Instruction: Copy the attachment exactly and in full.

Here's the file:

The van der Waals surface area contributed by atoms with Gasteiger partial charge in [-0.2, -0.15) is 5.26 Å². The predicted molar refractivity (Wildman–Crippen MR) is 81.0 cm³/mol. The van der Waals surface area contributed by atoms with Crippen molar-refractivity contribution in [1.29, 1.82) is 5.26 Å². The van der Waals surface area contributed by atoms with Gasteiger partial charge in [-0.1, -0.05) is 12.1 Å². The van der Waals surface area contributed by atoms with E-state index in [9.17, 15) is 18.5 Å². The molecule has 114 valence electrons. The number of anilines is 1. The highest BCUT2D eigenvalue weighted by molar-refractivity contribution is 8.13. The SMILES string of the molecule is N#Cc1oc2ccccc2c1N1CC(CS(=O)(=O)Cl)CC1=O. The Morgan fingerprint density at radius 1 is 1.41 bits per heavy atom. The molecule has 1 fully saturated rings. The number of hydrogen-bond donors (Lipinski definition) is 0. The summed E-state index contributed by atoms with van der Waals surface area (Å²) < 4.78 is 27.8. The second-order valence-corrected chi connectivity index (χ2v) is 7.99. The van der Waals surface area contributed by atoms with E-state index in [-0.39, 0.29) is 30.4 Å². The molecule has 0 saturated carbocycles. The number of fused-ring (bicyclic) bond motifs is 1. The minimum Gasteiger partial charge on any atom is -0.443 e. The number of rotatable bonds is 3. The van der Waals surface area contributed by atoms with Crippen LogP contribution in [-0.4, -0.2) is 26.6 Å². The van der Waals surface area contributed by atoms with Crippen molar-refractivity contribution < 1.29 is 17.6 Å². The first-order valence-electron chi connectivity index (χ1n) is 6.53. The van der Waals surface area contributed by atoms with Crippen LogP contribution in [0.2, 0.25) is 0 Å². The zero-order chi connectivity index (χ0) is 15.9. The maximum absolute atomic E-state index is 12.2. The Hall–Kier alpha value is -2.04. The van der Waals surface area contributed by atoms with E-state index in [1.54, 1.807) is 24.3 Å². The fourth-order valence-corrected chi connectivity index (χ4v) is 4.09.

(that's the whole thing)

The van der Waals surface area contributed by atoms with Gasteiger partial charge in [-0.2, -0.15) is 5.26 Å². The predicted molar refractivity (Wildman–Crippen MR) is 81.0 cm³/mol. The van der Waals surface area contributed by atoms with Crippen molar-refractivity contribution in [1.29, 1.82) is 5.26 Å². The van der Waals surface area contributed by atoms with Gasteiger partial charge in [-0.1, -0.05) is 12.1 Å². The van der Waals surface area contributed by atoms with E-state index in [9.17, 15) is 18.5 Å². The molecule has 114 valence electrons. The number of anilines is 1. The highest BCUT2D eigenvalue weighted by molar-refractivity contribution is 8.13. The SMILES string of the molecule is N#Cc1oc2ccccc2c1N1CC(CS(=O)(=O)Cl)CC1=O. The Morgan fingerprint density at radius 1 is 1.41 bits per heavy atom. The molecule has 1 fully saturated rings. The number of hydrogen-bond donors (Lipinski definition) is 0. The summed E-state index contributed by atoms with van der Waals surface area (Å²) < 4.78 is 27.8. The second-order valence-corrected chi connectivity index (χ2v) is 7.99. The van der Waals surface area contributed by atoms with E-state index in [-0.39, 0.29) is 30.4 Å². The molecule has 0 saturated carbocycles. The number of fused-ring (bicyclic) bond motifs is 1. The minimum Gasteiger partial charge on any atom is -0.443 e. The number of rotatable bonds is 3. The van der Waals surface area contributed by atoms with Crippen LogP contribution in [-0.4, -0.2) is 26.6 Å². The van der Waals surface area contributed by atoms with Crippen molar-refractivity contribution < 1.29 is 17.6 Å². The first-order valence-electron chi connectivity index (χ1n) is 6.53. The van der Waals surface area contributed by atoms with Crippen LogP contribution in [0.2, 0.25) is 0 Å². The zero-order chi connectivity index (χ0) is 15.9. The maximum absolute atomic E-state index is 12.2. The Hall–Kier alpha value is -2.04. The van der Waals surface area contributed by atoms with E-state index in [1.54, 1.807) is 24.3 Å². The fourth-order valence-corrected chi connectivity index (χ4v) is 4.09.